|ask him why no chest and what each exercise is supposed to be doing for you. if he/she can't give you a good answer then look for a new trainer. definately do squats before the leg press. it's a lot safer and you'll need your strength for the squats. personally if i was prescribing a 3x a week whole body workout for a "average" personally i'd do something like this and in this order. 2-3 sets of 10 or less reps:
2. deads (or safer would be trap bar deads if your gym has a trap bar)
3. dumbell incline chest presses (or the barbell equivalent)
4. chinups--use the assited ones if you need to or just do pulldowns
5. Seated rows (cable machine or dumbell rows on a bench)
6. dumbell military presses--do em standing for more back work or seated for more safety and control when starting--can also do barbell version
7. Abs--you can do hanging leg raises and weighted crunches or get one of those exercise balls and do the crunches on that
should be able to get thru this in a hour or so of you keep moving and pretty much hits all your major muscles.
|how often and what are your goals?||Asiago|
Oct 14, 2003 11:24 AM
|WEll, it's the coach prescribing the workouts, the trainer is just showing me how to do them.
As for the back, the trainer did recomend the pull downs, with wide hands and chest out and up to work the entire back/shoulders.
Your workout list looks to be much more an entire body workout. My coach said he really wanted me to target the legs with some back, ab, arm work. I'll ask him why no chest work. Oh yeah, I forgot to add in that I am also doing step ups (with no weight). And my lunges are not up-down-up:1, but from standing to the down position and then slight raises (10), then up.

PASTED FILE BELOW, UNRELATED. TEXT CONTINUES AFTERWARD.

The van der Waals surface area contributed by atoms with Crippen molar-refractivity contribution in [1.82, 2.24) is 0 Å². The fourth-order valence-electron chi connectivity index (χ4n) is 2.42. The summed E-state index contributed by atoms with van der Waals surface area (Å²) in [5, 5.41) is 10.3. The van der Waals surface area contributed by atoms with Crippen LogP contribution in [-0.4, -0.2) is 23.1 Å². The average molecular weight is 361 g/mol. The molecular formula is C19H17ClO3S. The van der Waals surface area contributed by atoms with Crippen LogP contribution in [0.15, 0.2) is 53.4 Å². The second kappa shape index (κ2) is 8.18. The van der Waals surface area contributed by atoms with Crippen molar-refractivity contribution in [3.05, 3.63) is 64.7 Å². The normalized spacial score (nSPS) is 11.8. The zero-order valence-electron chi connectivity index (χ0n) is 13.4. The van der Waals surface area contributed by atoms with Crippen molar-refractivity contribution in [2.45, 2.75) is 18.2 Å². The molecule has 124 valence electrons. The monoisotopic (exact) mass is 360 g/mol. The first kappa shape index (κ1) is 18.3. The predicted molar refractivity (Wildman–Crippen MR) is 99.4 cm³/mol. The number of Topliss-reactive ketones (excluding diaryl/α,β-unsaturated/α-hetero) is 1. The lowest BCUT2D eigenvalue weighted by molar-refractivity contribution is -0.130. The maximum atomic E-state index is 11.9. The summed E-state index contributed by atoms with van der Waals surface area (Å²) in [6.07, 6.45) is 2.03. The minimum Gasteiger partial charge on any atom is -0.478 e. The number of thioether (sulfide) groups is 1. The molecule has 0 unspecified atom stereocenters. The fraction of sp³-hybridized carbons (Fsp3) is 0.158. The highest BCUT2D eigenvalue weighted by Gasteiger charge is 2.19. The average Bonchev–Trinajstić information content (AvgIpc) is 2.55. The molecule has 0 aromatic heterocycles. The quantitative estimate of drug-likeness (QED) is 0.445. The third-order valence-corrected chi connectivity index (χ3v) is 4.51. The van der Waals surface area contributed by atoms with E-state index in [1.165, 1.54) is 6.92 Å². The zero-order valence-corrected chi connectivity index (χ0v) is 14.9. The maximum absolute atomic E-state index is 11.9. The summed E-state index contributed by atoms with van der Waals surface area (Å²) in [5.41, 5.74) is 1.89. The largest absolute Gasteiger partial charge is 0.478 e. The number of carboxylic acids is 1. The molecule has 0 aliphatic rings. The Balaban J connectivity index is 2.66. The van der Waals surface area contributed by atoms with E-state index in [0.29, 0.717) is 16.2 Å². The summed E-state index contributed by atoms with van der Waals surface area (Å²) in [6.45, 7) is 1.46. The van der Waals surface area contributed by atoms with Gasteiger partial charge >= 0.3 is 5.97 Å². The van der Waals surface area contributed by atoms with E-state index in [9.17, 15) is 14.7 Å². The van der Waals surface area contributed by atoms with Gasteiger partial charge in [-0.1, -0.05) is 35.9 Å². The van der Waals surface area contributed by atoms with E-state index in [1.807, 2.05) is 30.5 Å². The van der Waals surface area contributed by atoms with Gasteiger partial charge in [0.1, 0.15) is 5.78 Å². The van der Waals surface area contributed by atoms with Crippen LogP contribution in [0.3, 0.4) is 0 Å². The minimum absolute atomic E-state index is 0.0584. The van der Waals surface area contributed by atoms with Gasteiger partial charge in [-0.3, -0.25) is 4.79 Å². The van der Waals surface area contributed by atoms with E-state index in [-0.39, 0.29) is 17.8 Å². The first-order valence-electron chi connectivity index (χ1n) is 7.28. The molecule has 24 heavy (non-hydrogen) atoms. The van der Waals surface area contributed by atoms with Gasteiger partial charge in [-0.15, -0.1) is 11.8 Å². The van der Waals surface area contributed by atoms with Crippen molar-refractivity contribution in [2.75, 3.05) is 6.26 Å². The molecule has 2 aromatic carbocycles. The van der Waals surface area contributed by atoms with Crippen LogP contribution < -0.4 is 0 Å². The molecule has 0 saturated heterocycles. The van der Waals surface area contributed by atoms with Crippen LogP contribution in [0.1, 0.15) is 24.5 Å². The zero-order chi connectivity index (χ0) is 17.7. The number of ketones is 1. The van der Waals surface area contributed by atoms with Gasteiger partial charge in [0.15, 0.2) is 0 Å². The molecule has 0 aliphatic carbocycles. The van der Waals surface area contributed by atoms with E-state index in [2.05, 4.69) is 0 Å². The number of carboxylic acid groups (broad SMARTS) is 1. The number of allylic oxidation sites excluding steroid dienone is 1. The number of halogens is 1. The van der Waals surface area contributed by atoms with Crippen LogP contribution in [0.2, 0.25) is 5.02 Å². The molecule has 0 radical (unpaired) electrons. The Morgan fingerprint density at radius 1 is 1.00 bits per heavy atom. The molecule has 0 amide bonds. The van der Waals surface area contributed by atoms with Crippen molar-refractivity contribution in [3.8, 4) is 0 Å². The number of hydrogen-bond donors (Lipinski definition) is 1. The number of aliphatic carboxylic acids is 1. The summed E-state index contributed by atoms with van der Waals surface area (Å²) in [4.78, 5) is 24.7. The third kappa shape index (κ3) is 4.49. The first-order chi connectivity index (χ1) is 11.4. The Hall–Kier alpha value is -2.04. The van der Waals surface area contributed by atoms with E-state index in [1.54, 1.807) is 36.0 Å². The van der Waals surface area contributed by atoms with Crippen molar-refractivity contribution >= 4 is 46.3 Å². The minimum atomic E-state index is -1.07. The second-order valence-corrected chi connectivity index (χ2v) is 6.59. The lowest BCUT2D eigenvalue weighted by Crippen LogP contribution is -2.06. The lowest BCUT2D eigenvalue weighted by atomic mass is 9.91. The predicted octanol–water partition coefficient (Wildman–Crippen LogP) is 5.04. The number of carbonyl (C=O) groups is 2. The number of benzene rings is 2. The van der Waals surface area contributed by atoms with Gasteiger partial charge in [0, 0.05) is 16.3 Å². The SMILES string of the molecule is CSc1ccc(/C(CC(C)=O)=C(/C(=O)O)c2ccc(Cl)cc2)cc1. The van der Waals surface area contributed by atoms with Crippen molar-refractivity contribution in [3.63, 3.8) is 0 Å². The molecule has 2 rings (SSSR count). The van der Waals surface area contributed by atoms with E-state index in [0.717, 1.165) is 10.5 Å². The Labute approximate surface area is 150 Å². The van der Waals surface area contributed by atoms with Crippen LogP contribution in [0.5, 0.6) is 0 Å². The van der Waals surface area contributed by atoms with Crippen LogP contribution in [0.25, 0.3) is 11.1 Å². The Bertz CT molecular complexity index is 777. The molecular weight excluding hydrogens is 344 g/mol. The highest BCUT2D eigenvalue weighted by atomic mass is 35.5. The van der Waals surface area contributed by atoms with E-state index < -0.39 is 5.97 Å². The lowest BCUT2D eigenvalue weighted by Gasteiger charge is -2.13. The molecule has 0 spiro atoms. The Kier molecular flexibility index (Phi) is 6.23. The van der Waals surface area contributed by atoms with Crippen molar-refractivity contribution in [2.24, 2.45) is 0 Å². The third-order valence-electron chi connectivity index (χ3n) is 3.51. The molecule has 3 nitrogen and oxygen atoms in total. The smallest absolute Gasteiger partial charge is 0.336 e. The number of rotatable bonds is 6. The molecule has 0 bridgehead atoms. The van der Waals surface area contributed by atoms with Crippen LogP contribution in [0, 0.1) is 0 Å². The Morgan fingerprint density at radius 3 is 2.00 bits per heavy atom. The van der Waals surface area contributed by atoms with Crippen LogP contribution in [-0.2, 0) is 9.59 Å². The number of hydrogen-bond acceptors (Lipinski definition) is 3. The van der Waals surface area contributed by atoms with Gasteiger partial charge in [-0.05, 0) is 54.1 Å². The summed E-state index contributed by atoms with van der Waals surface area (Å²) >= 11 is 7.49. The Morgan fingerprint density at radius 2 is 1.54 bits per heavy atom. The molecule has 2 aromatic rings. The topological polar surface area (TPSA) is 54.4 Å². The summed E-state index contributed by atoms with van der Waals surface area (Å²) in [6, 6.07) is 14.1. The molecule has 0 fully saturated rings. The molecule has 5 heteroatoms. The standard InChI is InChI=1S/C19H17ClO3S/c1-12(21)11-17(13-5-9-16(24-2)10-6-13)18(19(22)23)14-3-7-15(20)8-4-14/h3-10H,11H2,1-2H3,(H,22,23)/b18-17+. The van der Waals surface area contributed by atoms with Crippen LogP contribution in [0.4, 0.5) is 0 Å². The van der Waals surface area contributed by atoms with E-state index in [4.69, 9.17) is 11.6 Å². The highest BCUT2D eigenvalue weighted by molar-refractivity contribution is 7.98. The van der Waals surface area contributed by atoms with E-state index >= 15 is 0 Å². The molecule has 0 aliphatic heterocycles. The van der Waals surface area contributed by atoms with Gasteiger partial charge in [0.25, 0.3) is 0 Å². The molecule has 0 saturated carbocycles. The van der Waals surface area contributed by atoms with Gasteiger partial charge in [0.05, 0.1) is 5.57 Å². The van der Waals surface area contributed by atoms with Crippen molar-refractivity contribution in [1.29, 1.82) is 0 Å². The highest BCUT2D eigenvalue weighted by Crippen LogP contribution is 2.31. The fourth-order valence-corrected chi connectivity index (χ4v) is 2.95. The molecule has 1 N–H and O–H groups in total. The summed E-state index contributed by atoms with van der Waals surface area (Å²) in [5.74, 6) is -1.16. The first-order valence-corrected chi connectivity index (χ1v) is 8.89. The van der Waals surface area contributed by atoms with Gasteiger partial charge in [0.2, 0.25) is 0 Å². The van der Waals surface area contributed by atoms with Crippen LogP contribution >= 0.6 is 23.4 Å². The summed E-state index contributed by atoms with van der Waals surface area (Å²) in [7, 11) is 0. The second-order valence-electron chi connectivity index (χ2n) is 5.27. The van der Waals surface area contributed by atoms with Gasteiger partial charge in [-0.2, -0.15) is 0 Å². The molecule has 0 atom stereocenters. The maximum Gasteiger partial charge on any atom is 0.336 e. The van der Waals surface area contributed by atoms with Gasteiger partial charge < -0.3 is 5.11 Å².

|here's my guess||ColnagoFE|
Oct 14, 2003 12:37 PM
|he doesn't want you to bulk up your chest which is pretty much dead weight for road cycling but somewhat helpful for mountain biking. might make sense from a cycling standpoint...are you a pro or high level racer? the only thing i'd worry about is creating a muscle imbalance by not working everything.|
|here's my guess||Asiago|
Oct 14, 2003 12:44 PM
|I'm not a high level road racer, yet... But that's what he is training me for.
|hack squat machine=really hard on your knees (nm)||ColnagoFE|
Oct 14, 2003 10:13 AM
|dammit ColnagoFE, stop agreeing with me... haha(nm)||funknuggets|
Oct 14, 2003 10:18 AM
|hack squat machine=really hard on your knees - how?||Asiago|
Oct 14, 2003 10:37 AM
|How can a hack squat machine be worse on knees than squats? Would seem to be easier to have bad form on squats...
I'm very worried about improper form, which is why I'm having the trainer go over all exercises with me.
|See my previous post...||funknuggets|
Oct 14, 2003 10:58 AM
|Hacks tend to get your knees forward of your toes which creates some insane stressors on the front part of your knees.
Also, since your hips and feet are static, nearly all lateral stressors are placed directly into the knees.
Oct 14, 2003 11:32 AM
|But I guess I didn't understand it. Obviously, any exercise with bad form is just plain bad, which is why I wanted to be sure I was doing them correctly.
Now, I was checking out what a hack squat is and when I did a search, that is not what I'm doing, so I guess I'm not doing a hack squat. I guess I don't know what this machine is then! This is essentially what I am doing:
I'm basically doing a leg press in this position...
Oct 14, 2003 11:55 AM